Surprise! The New State Budget

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"We are in a box," said Gov. Brown of the state's budget woes. (Photo: KQED/John Myers)

The unveiling of a governor's state budget every January is an annual, and well rehearsed, ritual: budget decisions are made in late December, budget goes to the printer, gubernatorial staffers privately brief some stakeholder groups (some who leak to the press), governor calls a news conference.

Yeah. So much for the playbook. On Thursday afternoon, after a copy of his proposal somehow was uploaded to a state website (oops), Governor Jerry Brown quickly summoned reporters and offered up the entire 2012-13 blueprint -- one that pegs the deficit at $9.2 billion and includes some major changes and cuts to health and human services.

"The California government is under stress," said Brown in his Capitol Q&A with reporters. "We're spending, in real terms, what we were in the 70s, under Ronald Reagan. So we're doing the best we can and it is a hardship."

The $137.3 billion spending plan offers yet more controversial spending cuts, but ones that appear to be rooted in some actual retooling of existing state government practices -- perhaps a sign that Brown knows that the system, as it exists, doesn't give him as many options.

Tops on that 'retooling' list would be the welfare-to-work program CalWorks. Brown proposes to cut $1.4 billion out of the program by reducing the assistance to families that fail to meet federal work requirements. In many cases, that's a cut from four years of eligibility for benefits down to two years.

Meantime, the budget seeks an outright repeal of some state mandates on local government, a savings of $828 million. Many of these mandates, from rules about abandoned pets in animal shelters to government meeting notices, have been suspended in recent years... necessary, because the state constitution says if locals are forced to do certain things, Sacramento needs to reimburse for it.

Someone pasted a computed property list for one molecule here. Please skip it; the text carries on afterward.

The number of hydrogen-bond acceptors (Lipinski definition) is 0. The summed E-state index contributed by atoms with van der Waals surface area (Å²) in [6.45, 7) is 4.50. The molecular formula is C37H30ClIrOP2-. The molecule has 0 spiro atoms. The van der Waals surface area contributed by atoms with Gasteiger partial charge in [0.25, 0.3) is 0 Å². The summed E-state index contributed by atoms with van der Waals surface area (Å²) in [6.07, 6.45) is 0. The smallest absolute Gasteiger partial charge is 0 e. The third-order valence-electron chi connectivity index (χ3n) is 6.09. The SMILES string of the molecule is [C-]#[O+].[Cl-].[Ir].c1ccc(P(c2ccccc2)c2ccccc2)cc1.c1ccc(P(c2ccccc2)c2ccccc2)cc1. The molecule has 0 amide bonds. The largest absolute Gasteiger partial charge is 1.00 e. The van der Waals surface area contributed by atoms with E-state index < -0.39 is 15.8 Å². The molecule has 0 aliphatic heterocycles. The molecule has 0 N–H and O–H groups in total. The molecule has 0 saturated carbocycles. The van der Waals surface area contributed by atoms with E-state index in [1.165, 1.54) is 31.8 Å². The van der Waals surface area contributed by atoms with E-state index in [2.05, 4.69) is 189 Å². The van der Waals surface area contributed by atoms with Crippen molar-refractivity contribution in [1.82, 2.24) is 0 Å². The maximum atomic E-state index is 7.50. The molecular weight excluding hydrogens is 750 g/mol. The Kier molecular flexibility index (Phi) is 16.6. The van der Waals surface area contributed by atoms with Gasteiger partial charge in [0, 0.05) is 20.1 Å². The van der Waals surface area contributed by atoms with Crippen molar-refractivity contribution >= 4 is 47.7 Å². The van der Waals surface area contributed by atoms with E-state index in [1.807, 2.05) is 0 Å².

Other notable cuts include less spending on Medi-cal through new efforts at managed care alternatives for some 1.2 million patients; a 17% cut in available slots for subsidized child care; a $1 billion cut in prison spending, largely being attributed to the realignment of offenders to county jails.

The governor is also pushing changes -- i.e., fewer rules -- on state tax dollars spent on public schools. And he couches it all in the language of his desire to shift power to the local level.

"Let a thousand flowers bloom," said Brown in a paraphrase of Chairman Mao. "Let Kern County be Kernites, and let Modocians be Modocians, and let the San Francisco school district do what they do."

And yes, Brown's budget includes the promised new round of 'trigger cuts,' cuts that would automatically go into effect if his $7 billion tax initiative is rejected by voters on November 6.

Of the $5.4 billion in proposed trigger cuts, almost all are to education (with a few to the courts and CalFire thrown in for good measure). Most prominent is a $4.8 billion reduction in Proposition 98 guaranteed funding, which Brown's advisers say translates into a school year shortened by a whopping three weeks. The CSU and UC systems would also face new cuts should the tax package fail.

Brown is cognizant of accusations that the trigger list is equivalent to a threat to voters (the so-called "Washington Monument" strategy).

The governor's budget director, Ana Matasantos, says it's not that kind of ploy, because school funding represents the big dollars in the budget... and there's no other way to go if voters reject the taxes.